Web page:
Unions, Allies Lead Charge Against VA Health Care Privatization Scheme

WASHINGTON — In prepared statements for a Sept. 7 congressional hearing, AFGE President J. David Cox, whose union represents most VA health care workers, spoke out against the proposed privatization of the Department of Veterans Affairs health care system.

The plan, proposed by an outside Commission on Care established two years ago, offers 15 recommendations for improving the VA health care system, which serves at least six million veterans and is the nation’s single largest health care/hospital system. The recommendations are the result of the scandal that unfolded two years ago, revealing management-falsified treatment records, long waits for care and retaliation against whistleblowers — including AFGE members.

The commission, urged on by private for-profit hospital executives tied to the anti-worker radical right Koch brothers, urged VA health care privatization.

Cox and the others pounced on that.

“Although the commission did not formally adopt the controversial ‘strawman’ proposal” by the pro-Koch members to totally privatize VA health care within a decade “the impact” of its privatization plan “would be very similar,” Cox said.

“Both would dismantle our veterans’ only specialized integrated health care system and incur unsustainable costs that will inevitably lead to lower quality care and fewer health care services for fewer veterans,” added Cox, a retired VA psychiatric nurse from North Carolina.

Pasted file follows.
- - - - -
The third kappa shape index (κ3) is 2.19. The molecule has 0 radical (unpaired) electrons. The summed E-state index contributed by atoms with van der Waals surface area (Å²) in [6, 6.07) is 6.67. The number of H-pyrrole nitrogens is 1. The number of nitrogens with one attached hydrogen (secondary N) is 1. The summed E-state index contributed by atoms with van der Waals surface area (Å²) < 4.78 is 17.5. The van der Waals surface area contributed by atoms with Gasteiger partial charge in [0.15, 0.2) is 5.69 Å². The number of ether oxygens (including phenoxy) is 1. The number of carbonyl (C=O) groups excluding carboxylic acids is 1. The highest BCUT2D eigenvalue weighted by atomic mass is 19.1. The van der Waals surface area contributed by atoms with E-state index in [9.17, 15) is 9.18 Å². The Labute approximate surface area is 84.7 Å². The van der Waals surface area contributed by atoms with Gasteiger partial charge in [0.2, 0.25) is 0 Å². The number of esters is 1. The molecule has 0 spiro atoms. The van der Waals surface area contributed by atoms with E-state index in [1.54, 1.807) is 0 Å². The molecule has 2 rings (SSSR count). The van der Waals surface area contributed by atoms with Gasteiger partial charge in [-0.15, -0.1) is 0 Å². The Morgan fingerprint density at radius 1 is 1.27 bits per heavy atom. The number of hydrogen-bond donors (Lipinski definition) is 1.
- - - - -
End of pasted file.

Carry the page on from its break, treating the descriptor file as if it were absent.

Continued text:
The union, which represents 230,000 VA health care workers, also strongly objected to the commission’s scheme “to eliminate all civil service protections” for VA workers. That “would increase retaliation against employees who report mismanagement and take veterans’ preference rights away from thousands of veterans who choose VHA careers,” he said.

President Obama also takes issues with the proposed plan. “I have concerns with the commission’s proposed governance structure for the VA health care system,” the president wrote. “The proposal would undermine the authority of the (VA) Secretary and the Under Secretary for Health, weaken the integration of the VA health care system with the other services and programs provided by the VA, and make it harder — not easier — for VA to implement transformative change.”

Source: PAI